Opinion: Why do school sports start before classes do?
August 8th, 2012
03:21 PM ET

Opinion: Why do school sports start before classes do?

by LZ Granderson, CNN Contributor

Editor's note: LZ Granderson, who writes a weekly column for CNN.com, was named journalist of the year by the National Lesbian and Gay Journalists Association and is a 2011 Online Journalism Award finalist for commentary. He is a senior writer and columnist for ESPN the Magazine and ESPN.com. Follow him on Twitter: @locs_n_laughs

(CNN) - The first "cup" was used in hockey in 1874 and the first helmet was used in 1974. That means it only took 100 years for men to realize that their brain is also important.

That joke's been circulating on the Internet for years. And while it is funny, it's also an embarrassing observation about our past carelessness. But before we start congratulating ourselves about how "advanced" we are now, we should make note of this one little factoid: For much of the country, high school football practice started last month, and for much of the country, high school classes start next month.

Given where our high schoolers rank globally in reading, math and science, that is essentially putting the cup before the helmet in the 21st century.

Here again are the numbers: 14th out of 34 nations in reading, 17th in science and 25th in math, according to the Organization for Economic Cooperation and Development. Again - 25th in math. No wonder we keep saying we're No. 1; there's a chance many of us can't count much higher than that.

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soundoff (7 Responses)
  1. patriciawf

    But it's not just sports. School bands, orchestras, and dance groups head back a month prior to school starting.
    To add to that, every kid who participates in an extracurricular activity is probably practicing/exercising/conditioning all summer as well, but is that a bad thing?
    It's been shown in multiple studies, a high schooler who shows such focus can help them with academics. During the Olympics, ABC had a segment where it showed 80% of women who are successful business women (CEO's, etc) were in team sports because it promoted a strong self-esteem and helped them learn to work with others.
    The problem I have is when the extracurriculars take up far too much time or the parents expect more out of the extracurricular performance than academics. My father, an avid sports fan, always pushed the books before practice and made it no secret that if we started to fall in our grades, we were out of band and/or sports.
    Yes, sports is emphasized and at times (more often than should) is placed higher than what is learned in the classroom, but it really boils down to the parents to make sure their children understand the benefits, balance, and advantage of being in both.

    August 22, 2012 at 9:31 am |
  2. Portland tony

    My point was that as long as some areas in the US hold football and cheerleading as, or more, important than classroom academics football practice has to of necessity start earlier than the formal semester. If all students approached academic excellence with the same enthusiasm as those who try out for HS athletics the US would rank #1 across the board in all academic polls. Why isn't this happening? I could offer so many many reasons!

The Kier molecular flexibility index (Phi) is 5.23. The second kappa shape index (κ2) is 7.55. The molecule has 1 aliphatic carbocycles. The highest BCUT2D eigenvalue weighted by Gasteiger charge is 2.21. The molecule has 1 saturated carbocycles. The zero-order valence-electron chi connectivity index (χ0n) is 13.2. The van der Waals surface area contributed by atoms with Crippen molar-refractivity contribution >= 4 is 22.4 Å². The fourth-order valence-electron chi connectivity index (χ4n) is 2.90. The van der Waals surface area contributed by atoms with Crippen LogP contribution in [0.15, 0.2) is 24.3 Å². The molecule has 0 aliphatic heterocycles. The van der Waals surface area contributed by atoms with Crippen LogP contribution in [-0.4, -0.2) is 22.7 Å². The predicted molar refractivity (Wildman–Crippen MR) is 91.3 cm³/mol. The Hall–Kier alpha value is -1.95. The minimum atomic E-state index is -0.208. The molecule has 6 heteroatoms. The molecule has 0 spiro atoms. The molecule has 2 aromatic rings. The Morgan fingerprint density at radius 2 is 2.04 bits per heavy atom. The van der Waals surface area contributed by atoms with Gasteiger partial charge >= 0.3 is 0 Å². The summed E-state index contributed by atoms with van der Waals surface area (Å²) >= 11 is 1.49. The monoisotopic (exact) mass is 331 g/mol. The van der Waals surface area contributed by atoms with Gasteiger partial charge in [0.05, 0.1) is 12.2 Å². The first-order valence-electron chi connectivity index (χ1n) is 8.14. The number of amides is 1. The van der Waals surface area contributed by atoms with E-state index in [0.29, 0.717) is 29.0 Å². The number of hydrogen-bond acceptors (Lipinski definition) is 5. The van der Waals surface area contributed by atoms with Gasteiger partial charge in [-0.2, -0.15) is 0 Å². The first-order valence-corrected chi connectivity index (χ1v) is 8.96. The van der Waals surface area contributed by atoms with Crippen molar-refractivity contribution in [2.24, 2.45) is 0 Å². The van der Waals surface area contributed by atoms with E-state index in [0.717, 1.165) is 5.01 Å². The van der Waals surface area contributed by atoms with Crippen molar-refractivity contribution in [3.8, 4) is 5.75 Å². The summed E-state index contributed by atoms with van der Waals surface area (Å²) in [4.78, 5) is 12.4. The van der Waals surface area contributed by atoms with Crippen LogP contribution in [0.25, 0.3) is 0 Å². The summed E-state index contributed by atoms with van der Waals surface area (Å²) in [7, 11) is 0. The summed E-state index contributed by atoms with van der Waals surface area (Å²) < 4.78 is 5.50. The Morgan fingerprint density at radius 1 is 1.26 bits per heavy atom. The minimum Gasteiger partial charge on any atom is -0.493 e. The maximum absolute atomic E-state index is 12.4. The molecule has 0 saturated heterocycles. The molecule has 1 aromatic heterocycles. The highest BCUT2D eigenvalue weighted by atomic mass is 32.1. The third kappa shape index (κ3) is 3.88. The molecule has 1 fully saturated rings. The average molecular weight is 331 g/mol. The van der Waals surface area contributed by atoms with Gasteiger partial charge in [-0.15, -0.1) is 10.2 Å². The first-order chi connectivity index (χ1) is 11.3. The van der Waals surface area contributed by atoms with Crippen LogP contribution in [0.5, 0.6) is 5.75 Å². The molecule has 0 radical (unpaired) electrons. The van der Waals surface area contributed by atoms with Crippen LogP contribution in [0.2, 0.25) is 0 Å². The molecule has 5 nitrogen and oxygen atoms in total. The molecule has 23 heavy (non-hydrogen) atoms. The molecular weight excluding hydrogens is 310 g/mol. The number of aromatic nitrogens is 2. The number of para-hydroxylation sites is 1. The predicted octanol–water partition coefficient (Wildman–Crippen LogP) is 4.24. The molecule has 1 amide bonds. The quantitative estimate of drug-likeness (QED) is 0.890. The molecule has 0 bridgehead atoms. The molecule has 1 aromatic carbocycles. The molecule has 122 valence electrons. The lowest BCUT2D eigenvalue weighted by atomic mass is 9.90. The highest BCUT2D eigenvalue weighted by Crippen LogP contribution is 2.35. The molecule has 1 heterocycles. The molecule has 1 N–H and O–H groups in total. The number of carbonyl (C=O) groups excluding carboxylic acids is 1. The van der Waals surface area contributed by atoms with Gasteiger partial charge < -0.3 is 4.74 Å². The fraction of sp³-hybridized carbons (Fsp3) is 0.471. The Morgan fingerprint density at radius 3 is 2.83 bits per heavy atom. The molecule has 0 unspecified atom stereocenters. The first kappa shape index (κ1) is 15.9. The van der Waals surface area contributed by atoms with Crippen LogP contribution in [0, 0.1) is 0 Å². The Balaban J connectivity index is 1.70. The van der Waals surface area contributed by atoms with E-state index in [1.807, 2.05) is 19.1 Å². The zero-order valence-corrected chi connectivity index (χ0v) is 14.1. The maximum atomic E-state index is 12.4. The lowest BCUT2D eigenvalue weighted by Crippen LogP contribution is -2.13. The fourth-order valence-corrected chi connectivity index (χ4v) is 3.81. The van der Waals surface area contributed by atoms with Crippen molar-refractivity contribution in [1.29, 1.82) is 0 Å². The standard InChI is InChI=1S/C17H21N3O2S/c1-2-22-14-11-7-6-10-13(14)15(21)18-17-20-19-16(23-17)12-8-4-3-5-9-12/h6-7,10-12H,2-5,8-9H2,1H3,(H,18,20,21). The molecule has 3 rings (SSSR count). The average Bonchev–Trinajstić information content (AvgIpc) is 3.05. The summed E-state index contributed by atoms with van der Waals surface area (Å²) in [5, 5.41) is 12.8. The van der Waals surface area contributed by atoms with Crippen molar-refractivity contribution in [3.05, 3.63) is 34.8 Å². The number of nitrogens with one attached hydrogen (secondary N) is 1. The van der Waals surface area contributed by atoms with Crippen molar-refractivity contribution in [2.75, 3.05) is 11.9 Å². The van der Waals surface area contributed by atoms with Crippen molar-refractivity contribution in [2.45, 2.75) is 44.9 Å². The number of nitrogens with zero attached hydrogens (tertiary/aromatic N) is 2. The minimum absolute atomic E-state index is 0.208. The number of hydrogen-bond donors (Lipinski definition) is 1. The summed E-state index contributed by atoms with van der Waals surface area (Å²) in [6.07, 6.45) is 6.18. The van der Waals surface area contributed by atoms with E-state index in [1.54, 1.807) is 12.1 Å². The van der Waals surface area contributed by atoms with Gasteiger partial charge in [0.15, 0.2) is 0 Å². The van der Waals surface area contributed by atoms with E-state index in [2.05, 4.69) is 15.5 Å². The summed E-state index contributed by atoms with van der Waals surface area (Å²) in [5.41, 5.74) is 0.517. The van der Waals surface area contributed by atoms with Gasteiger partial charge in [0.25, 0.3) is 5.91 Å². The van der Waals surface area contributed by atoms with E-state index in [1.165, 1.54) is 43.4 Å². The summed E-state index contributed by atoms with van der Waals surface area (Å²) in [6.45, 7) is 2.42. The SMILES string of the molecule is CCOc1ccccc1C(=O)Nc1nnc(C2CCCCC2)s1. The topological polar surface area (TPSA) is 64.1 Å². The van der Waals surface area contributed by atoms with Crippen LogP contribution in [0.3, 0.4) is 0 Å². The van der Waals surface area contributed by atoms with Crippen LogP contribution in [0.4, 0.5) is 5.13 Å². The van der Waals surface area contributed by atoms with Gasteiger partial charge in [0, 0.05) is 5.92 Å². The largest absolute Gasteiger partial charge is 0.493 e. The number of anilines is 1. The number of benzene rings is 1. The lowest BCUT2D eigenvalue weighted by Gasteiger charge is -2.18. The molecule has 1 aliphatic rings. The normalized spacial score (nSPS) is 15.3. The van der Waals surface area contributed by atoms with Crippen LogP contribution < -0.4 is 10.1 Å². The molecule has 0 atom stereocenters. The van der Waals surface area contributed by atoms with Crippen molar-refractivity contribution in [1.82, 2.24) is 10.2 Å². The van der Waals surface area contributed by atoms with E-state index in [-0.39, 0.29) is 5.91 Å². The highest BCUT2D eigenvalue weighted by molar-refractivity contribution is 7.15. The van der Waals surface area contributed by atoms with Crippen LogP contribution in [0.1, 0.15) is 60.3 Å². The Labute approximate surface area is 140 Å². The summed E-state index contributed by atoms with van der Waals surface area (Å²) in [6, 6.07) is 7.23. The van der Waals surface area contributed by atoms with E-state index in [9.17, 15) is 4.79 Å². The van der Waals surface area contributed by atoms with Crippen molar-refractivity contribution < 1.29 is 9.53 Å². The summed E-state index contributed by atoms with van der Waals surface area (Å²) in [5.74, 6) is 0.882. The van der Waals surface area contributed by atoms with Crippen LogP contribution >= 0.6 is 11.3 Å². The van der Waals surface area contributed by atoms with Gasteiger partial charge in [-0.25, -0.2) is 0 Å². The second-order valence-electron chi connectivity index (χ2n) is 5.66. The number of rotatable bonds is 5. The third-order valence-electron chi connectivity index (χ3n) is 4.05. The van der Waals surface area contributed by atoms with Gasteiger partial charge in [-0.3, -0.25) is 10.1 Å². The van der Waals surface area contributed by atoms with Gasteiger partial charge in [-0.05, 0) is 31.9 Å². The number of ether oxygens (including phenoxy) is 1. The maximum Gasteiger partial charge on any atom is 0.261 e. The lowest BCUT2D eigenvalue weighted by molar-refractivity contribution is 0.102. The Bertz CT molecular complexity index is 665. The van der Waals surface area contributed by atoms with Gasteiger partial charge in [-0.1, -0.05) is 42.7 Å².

August 9, 2012 at 8:57 pm |
  3. John

    Because sports are more important than academics, of course! Most kids in America are more interested in throwing balls in baskets, etc. than learning. If we are serious about academics, we should get rid of sports in schools. This is how it is in most parts of the world. In Germany, sports are played in local clubs, not in the schools. German schools are more focused on academics, imagine that. We have way too much emphasis on sports and not enough focus on academics. Think about it!

    August 9, 2012 at 9:41 am |
    • Jack

      Also true in Italy. We had an Italian exchange stay with us last year. He was surprised about the emphasis on sports on the school. sports in Italy are club oriented.

      August 9, 2012 at 1:28 pm |
  4. sklep kulturystyka

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    August 9, 2012 at 5:35 am |
  5. Portland tony

    Apples and oranges.....So in a high school of say 3000 students, maybe 100 will turnout for early conditioning...Maybe half will play ball for a varsity team that school year. If they are lucky, there may a paid staff of five. The team plays its first game maybe during the second week that school is open for fall semester. So you really need extra time to get the boys in shape, teach them how to play the game, and what plays the team will run. When school starts is up to the local or state board and has nothing to do with the football team. Oh, and remember, summer
    school is just ending when football
    practic e begins.

    August 8, 2012 at 10:18 pm |
    • Fat Portland Tony's Boss

      Not apples and oranges at all. What happens if these players don't get the extra time they "need" to play well? Answer: Their performance on the football field suffers. What happens if these students don't get the extra time they need in order to not be ranked 14th out of 34 nations in reading? Answer: THEY DON'T LEARN HOW TO READ. Clearly, one of these is a larger travesty than the other. If you're going to start something early, shouldn't it be the thing that – Oh, I don't know – MATTERS IN LIFE EVEN ONE SCINTILLA???????????????????

      August 9, 2012 at 12:49 pm |